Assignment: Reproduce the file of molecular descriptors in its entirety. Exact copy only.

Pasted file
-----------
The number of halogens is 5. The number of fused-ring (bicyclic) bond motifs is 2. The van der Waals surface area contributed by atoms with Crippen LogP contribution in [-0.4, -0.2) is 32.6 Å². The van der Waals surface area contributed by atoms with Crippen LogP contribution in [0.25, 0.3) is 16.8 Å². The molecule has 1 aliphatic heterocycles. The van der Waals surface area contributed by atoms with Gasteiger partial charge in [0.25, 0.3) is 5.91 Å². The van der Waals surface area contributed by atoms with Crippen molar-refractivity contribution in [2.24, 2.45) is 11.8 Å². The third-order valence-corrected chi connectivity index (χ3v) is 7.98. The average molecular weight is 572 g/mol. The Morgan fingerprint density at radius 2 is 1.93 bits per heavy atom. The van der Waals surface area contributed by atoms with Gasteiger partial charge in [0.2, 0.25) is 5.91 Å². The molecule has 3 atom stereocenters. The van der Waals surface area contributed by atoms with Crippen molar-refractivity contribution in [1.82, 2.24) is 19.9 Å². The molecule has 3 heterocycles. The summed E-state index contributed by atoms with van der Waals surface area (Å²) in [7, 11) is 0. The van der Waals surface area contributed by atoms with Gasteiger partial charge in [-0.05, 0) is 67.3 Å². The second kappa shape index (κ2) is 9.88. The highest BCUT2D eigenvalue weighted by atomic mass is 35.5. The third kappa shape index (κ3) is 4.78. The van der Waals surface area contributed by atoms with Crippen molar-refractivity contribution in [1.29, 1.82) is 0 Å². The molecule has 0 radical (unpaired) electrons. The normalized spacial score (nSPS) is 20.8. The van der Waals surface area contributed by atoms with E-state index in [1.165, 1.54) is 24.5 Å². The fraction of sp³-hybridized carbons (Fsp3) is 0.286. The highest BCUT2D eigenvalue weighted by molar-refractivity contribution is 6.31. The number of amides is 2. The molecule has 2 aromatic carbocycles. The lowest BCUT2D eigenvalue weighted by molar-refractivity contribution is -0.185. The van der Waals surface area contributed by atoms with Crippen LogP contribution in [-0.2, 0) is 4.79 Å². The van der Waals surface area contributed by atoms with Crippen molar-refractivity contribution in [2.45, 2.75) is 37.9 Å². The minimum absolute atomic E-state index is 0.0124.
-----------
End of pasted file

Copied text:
The number of halogens is 5. The number of fused-ring (bicyclic) bond motifs is 2. The van der Waals surface area contributed by atoms with Crippen LogP contribution in [-0.4, -0.2) is 32.6 Å². The van der Waals surface area contributed by atoms with Crippen LogP contribution in [0.25, 0.3) is 16.8 Å². The molecule has 1 aliphatic heterocycles. The van der Waals surface area contributed by atoms with Gasteiger partial charge in [0.25, 0.3) is 5.91 Å². The van der Waals surface area contributed by atoms with Crippen molar-refractivity contribution in [2.24, 2.45) is 11.8 Å². The third-order valence-corrected chi connectivity index (χ3v) is 7.98. The average molecular weight is 572 g/mol. The Morgan fingerprint density at radius 2 is 1.93 bits per heavy atom. The van der Waals surface area contributed by atoms with Gasteiger partial charge in [0.2, 0.25) is 5.91 Å². The molecule has 3 atom stereocenters. The van der Waals surface area contributed by atoms with Crippen molar-refractivity contribution in [1.82, 2.24) is 19.9 Å². The molecule has 3 heterocycles. The summed E-state index contributed by atoms with van der Waals surface area (Å²) in [7, 11) is 0. The van der Waals surface area contributed by atoms with Gasteiger partial charge in [-0.05, 0) is 67.3 Å². The second kappa shape index (κ2) is 9.88. The highest BCUT2D eigenvalue weighted by atomic mass is 35.5. The third kappa shape index (κ3) is 4.78. The van der Waals surface area contributed by atoms with Crippen molar-refractivity contribution in [1.29, 1.82) is 0 Å². The molecule has 0 radical (unpaired) electrons. The normalized spacial score (nSPS) is 20.8. The van der Waals surface area contributed by atoms with E-state index in [1.165, 1.54) is 24.5 Å². The fraction of sp³-hybridized carbons (Fsp3) is 0.286. The highest BCUT2D eigenvalue weighted by molar-refractivity contribution is 6.31. The number of amides is 2. The molecule has 2 aromatic carbocycles. The lowest BCUT2D eigenvalue weighted by molar-refractivity contribution is -0.185. The van der Waals surface area contributed by atoms with Crippen LogP contribution in [-0.2, 0) is 4.79 Å². The van der Waals surface area contributed by atoms with Crippen molar-refractivity contribution in [2.45, 2.75) is 37.9 Å². The minimum absolute atomic E-state index is 0.0124.